FOLLOWING CIVIL EXCHANGES OF TWO WEEKS AGO
by Sharon Rondeau
(Apr. 3, 2014) — On Thursday afternoon, The Post & Email contacted the McMinn County, TN courthouse to inquire if the new grand jury foreman, Larry Wallace, is the same “Larry Wallace” who served as director of the Tennessee Bureau of Investigation (TBI), Chattanooga Police Chief, McMinn County Sheriff, Tennessee Highway Patrolman, and alleged point man for Al Gore when asked to “take care of criminal matters involving Gore’s crooked…uncle.”
Wallace’s name and address are published in grand jury meeting notices for each month through December now posted visibly in the courthouse.
Note: The Post & Email did not black out the text in the paragraph below Wallace’s name and address. The original was highlighted in gray, which caused it to appear blacked out after it was scanned. The invisible text reads, “Tuesday, April 15TH, 2014 at 9:00 A.M.”
When we called the courthouse, we asked for Sherry, who had been courteous and helpful to us when we requested the indictments issued by the McMinn County grand jury charging Walter Francis Fitzpatrick, III with extortion, aggravated perjury, stalking, and harassment of the former grand jury foreman, Atty. Jeffrey Cunningham, on March 18. Cunningham is a bank executive and active member of the Tennessee Bar Association who was serving his third term as foreman.
Fitzpatrick was visiting the courthouse on March 18 when he was indicted and arrested, spending ten days in the McMinn County jail until he was released on bond on March 27. Prior to his arrest, he had requested a restraining order against Cunningham in both February and March, both of which were denied.
Last week, Sherry had informed The Post & Email that Cunningham had resigned his foremanship on March 4 and another foreman was appointed the same day by Judge Amy Reedy.
The Post & Email has written to the Board of Professional Responsibility (BOPR) to ask how a licensed attorney and member of the Tennessee Bar Association could have legally or ethically acted as a grand jury foreman. The same letter was sent to members of legislative committees and the Administrative Office of the Courts, with no response received to date.
The BOPR recently exonerated District Attorney General R. Steven Bebb of wrongdoing after the legislature contemplated removing him from his post as a result of numerous corruption claims from constituents after the state attorney general concluded after an investigation that Bebb had made some errors and perhaps exercised poor judgment in his capacity as prosecutor for the Tenth Judicial District which did not rise to the level of criminality.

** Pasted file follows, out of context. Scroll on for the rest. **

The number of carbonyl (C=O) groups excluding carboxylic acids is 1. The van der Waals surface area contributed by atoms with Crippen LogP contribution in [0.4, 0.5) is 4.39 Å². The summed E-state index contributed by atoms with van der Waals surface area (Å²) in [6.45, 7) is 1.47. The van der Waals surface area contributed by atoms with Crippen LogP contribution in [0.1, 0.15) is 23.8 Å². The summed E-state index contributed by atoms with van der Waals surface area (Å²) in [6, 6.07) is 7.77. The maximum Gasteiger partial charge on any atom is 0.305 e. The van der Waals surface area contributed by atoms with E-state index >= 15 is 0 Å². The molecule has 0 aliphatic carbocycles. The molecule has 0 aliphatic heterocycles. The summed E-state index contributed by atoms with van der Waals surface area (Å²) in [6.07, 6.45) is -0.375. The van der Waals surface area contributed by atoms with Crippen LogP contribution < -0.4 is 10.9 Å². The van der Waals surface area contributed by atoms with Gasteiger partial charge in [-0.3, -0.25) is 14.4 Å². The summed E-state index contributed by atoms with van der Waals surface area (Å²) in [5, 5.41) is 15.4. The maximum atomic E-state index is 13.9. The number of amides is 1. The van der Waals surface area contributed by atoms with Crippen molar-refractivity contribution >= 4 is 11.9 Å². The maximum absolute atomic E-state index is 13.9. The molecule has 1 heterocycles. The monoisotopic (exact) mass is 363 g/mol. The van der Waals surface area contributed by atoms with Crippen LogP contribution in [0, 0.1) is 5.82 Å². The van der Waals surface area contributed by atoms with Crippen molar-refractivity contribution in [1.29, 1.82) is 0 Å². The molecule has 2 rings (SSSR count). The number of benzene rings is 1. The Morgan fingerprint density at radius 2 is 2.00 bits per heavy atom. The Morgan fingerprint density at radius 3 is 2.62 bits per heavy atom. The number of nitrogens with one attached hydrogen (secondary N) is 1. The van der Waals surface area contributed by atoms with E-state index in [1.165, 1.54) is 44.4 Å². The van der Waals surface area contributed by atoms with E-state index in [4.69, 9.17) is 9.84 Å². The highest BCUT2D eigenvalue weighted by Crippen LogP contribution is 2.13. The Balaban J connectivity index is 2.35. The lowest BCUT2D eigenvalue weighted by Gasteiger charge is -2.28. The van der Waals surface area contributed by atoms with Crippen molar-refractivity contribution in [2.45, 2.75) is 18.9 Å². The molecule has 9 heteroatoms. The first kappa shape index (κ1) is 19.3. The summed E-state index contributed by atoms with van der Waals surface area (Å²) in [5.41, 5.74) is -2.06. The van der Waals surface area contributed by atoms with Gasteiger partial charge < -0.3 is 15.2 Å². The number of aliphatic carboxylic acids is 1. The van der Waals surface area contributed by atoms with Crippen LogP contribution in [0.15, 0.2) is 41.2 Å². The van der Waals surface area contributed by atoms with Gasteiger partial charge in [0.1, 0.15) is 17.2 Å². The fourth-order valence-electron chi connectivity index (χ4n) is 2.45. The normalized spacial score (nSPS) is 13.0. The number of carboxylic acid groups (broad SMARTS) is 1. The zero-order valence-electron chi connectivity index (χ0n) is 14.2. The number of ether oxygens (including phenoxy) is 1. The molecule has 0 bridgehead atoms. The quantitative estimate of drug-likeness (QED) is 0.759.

During the Bebb investigation, at least two grand jurors complained of undue influence from then-grand jury foreman Joel Riley, also appointed by Reedy, and Bebb’s deputy prosecutor, Paul D. Rush, who was found guilty of two ethics charges last year.
Historically, the Tennessee legislative and judicial branches have been at odds with one another, with conflicting statutes and court rules in effect simultaneously. Tennessee state law requires that grand juries consist of 13 members chosen by automated means, but the Tenth Judicial District, of which McMinn County is a part, empanel 12 grand jurors selected randomly paired with a judicially-selected foreman who can serve for years, or even decades. Despite the state code, Deputy Attorney General Kyle Hixson asserted that grand jury foremen are not jurors and therefore can be selected by criminal court judges by means of an unknown vetting process.
Judges guilty of misconduct have almost universally not been removed from their posts by the Tennessee General Assembly.
McMinn County is the location of the Battle of Athens, when a group of World War II veterans took matters into their own hands to oust a crooked sheriff and several deputies as a result of deeply-ingrained corruption, cronyism and election tampering on the part of those “public servants.” The FBI in Washington, DC had refused to act, as it has in the present day, to restore the rights guaranteed to U.S. citizens by the Bill of Rights, one of the nation’s founding documents.
We were not given the opportunity to express our request to Sherry verbally. Rather, after we identified ourselves, she interrupted us and said, “From now on, if you want anything, you’ll have to put it in writing. Send us a fax request in writing, and we will respond in writing.” We politely agreed to do that and sent a fax with our request prior to the close of business on Thursday.
The Post & Email has called many courthouses around the nation on a variety of issues and never been told that to ask a question, we must “put it in writing.”
What could account for Sherry’s markedly changed demeanor?